Ranger X. Rich was profiled in an earlier blog. I met him “as we hiked out of the large parking lot adjacent to the wilderness area.” He was in the process of ticketing those who had not paid to park in the lot [under the honor system]. He believes in the “rich first system” when distributing tickets. He seeks out prestige makes of motor vehicles to ticket first because he thinks that rich people don’t pay taxes, they don’t pay to park. And Ranger Rich believes that rich people drive prestige makes of cars. But, as I pointed out in the blog and in Stop Acting Rich,
The median price paid by millionaires for their most recent acquisition was only $31,367. The typical price paid by decamillionaires was $41,997. . . . many millionaires drive so-called common, nonprestige makes of cars; . . . .
But what if Ranger Rich is like many people who define rich in terms of income instead of net worth? Certainly many drivers feel the need to display their socioeconomic achievements by acquiring prestige makes of motor vehicles. They may think that those who are successful in generating high incomes drive luxury brands. And correspondingly drivers of more common makes have dull normal income credentials. But the hard data suggest that the level of prestige of a car and the income of its driver are not anywhere near being perfect correlates. In fact, many drivers of luxury makes have neither the levels of income nor net worth which would qualify them as high economic achievers.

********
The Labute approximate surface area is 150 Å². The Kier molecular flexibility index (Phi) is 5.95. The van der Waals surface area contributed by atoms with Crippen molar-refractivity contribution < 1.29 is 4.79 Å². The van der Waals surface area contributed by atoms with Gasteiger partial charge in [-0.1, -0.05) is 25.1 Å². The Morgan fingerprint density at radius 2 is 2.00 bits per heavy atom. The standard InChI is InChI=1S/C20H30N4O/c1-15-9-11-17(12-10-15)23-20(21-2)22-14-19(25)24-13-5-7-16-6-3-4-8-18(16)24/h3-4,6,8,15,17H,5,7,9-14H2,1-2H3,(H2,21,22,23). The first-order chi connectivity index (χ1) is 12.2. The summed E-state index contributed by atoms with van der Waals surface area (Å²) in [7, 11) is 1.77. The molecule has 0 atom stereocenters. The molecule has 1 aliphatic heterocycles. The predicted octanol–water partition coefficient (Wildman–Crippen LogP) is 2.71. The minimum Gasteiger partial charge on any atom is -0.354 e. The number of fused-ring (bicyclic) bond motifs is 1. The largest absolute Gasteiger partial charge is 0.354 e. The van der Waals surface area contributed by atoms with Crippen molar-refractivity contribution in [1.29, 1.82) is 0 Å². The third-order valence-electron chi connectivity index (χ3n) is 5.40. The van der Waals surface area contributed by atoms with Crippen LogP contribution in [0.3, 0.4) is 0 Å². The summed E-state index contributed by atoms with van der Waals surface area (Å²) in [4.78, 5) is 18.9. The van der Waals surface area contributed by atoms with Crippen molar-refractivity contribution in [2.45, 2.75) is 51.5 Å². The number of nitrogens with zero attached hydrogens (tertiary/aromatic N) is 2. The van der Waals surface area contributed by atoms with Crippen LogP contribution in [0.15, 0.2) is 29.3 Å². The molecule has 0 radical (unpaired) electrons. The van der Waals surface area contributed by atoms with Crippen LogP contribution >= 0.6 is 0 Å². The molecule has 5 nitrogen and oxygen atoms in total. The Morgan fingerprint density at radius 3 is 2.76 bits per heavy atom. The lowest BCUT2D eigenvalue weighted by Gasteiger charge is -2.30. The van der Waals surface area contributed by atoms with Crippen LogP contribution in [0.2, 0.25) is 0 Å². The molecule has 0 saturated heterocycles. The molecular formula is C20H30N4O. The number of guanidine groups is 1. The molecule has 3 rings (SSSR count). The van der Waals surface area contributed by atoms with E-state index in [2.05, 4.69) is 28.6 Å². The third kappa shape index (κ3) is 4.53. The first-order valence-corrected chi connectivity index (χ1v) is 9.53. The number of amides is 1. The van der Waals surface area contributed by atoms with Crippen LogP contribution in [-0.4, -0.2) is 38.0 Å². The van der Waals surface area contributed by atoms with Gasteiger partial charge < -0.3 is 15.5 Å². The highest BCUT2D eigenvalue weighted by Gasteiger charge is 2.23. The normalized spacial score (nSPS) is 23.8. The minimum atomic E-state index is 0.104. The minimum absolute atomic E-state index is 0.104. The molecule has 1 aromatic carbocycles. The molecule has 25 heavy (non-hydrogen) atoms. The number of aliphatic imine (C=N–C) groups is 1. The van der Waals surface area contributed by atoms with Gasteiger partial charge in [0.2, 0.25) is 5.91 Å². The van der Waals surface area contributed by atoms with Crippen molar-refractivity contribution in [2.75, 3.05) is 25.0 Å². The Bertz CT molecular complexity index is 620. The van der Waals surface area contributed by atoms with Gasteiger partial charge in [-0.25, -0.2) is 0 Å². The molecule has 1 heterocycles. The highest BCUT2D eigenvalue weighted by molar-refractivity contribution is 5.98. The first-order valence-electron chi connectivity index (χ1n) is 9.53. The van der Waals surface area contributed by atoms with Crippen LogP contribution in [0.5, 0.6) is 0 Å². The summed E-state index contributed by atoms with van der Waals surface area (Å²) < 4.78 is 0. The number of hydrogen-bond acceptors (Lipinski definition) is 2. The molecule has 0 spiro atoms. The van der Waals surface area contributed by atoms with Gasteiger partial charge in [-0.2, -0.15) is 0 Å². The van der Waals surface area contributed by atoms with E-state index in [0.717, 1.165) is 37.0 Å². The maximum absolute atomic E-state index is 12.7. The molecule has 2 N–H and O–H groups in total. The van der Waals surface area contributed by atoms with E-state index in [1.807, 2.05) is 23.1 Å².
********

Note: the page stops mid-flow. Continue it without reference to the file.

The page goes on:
Along these lines, Joann Muller, writing for Forbes.com, poses “what the rich people really drive.” She defines rich people in terms of income, not net worth.
. . . the richest people were the most likely to buy luxury brands [39% for people with household income above $250,000 vs. 8% for those people who earn less than $100,000 a year].
. . .61% of people who earn $250,000 or more aren’t buying luxury brands at all.
Her analysis indicates that those households with high incomes are more likely to drive luxury cars. But just because someone is driving a luxury brand it does not necessarily mean that the driver has a high income or a high net worth, for that matter.
I estimate that there are 2.5 million households or nearly 2.2% of the total that have annual realized incomes of $250,000 or more. Using Ms. Muller’s estimates that 39% of “the rich” buy luxury brands, one can estimate the number who do so, approximately 975,000. Ah, but this population is much smaller than those households who drive prestige makes but have annual incomes under $100,000. About 30 million households have annual incomes in the $50,000 to under $100,000 bracket alone. Translated: 8% of 30 million = 2.4 million who are buying luxury cars but are not in the so-called “rich” category. This population is nearly 2.5 times the size of the high income/luxury vehicle buyer.
Could it be that it is the pseudo affluent, the aspirationals, who are keeping the manufacturers of prestige makes of motor vehicles in business?